05 Apr selective hearing
Where are your shoes?
Put on your shoes.
You need shoes.
Go to your room and pick out some shoes.
We can’t leave until you find your shoes.
It’s time to put on your shoes.
No, you can’t have a lollipop.
She is deaf to these words. Barefoot, wearing her favorite pink dress, hair in a yellow barrette, she flits about the room, savoring the feel of the cool tile against her toes. I wonder if my request is unreasonable. Can you expect a 3-year-old to know where her shoes are and put them on unassisted before school?
Ask her where her princess is. The black one wearing the orange flower dress and the blue tiara (not the pink one). And she’ll tell you immediately: she’s in a corner under a blanket, next to her tortoise book and beside her nightgown, the shiny purple one left exactly where she took it off two days ago.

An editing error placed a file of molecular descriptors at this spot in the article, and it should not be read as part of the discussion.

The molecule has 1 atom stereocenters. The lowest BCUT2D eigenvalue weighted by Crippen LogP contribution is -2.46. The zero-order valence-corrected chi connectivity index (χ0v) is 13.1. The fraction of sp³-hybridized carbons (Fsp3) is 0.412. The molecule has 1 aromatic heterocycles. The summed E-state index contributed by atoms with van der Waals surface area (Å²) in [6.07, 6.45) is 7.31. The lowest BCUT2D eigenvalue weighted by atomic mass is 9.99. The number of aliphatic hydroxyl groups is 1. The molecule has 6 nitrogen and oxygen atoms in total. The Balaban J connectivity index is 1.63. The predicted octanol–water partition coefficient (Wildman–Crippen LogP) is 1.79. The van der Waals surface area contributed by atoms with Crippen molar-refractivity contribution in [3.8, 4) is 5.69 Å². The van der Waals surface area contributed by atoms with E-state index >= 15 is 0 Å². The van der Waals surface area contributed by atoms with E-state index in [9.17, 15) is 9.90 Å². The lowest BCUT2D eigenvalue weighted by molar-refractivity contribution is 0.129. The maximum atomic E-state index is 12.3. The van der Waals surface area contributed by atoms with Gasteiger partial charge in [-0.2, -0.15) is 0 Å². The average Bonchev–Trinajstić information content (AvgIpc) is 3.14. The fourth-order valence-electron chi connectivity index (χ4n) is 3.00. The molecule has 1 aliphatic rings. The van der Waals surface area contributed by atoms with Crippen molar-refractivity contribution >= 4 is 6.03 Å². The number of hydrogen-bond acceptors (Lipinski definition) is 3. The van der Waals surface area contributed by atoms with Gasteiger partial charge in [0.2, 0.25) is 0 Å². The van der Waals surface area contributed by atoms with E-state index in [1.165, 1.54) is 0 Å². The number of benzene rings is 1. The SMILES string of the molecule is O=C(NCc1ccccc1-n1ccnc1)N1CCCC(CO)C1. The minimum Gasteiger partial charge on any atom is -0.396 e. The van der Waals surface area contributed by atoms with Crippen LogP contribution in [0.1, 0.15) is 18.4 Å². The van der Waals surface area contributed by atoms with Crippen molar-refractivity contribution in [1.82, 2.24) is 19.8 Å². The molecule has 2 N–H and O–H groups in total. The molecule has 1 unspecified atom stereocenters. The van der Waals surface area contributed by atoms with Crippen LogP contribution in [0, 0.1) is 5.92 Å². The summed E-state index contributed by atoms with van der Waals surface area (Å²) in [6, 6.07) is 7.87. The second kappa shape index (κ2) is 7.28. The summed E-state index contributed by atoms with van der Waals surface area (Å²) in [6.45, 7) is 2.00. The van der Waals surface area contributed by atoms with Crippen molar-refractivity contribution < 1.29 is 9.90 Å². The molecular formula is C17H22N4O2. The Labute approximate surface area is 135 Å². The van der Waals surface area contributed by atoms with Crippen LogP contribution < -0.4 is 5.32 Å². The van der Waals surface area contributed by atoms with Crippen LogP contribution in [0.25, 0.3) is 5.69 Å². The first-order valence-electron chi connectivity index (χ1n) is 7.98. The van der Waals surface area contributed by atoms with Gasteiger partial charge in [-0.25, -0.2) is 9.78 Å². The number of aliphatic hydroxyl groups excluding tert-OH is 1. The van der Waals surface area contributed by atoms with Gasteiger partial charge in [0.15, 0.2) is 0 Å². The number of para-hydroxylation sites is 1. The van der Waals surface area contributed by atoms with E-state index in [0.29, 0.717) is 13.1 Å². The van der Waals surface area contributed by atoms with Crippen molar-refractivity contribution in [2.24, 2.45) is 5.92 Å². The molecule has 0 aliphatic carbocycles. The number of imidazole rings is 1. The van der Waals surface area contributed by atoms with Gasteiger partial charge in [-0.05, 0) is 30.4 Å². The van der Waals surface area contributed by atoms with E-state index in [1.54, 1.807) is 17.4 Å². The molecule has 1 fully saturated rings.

The clock is ticking.
About the 15th time I mention shoes, Miles comes toddling up to me carrying his shoes. Not yet 18 months, he hears me. He gets it. And his shoes were harder to find than hers, strewn about the playroom. One hiding under a corner of the couch. He can’t yet say “shoes,” and he fetches his shoes.
I buckle her into the bike trailer and hand her her backpack and shoes.
“Lollipops are for good listeners,” I say.
“I am a good listener, Mommy.”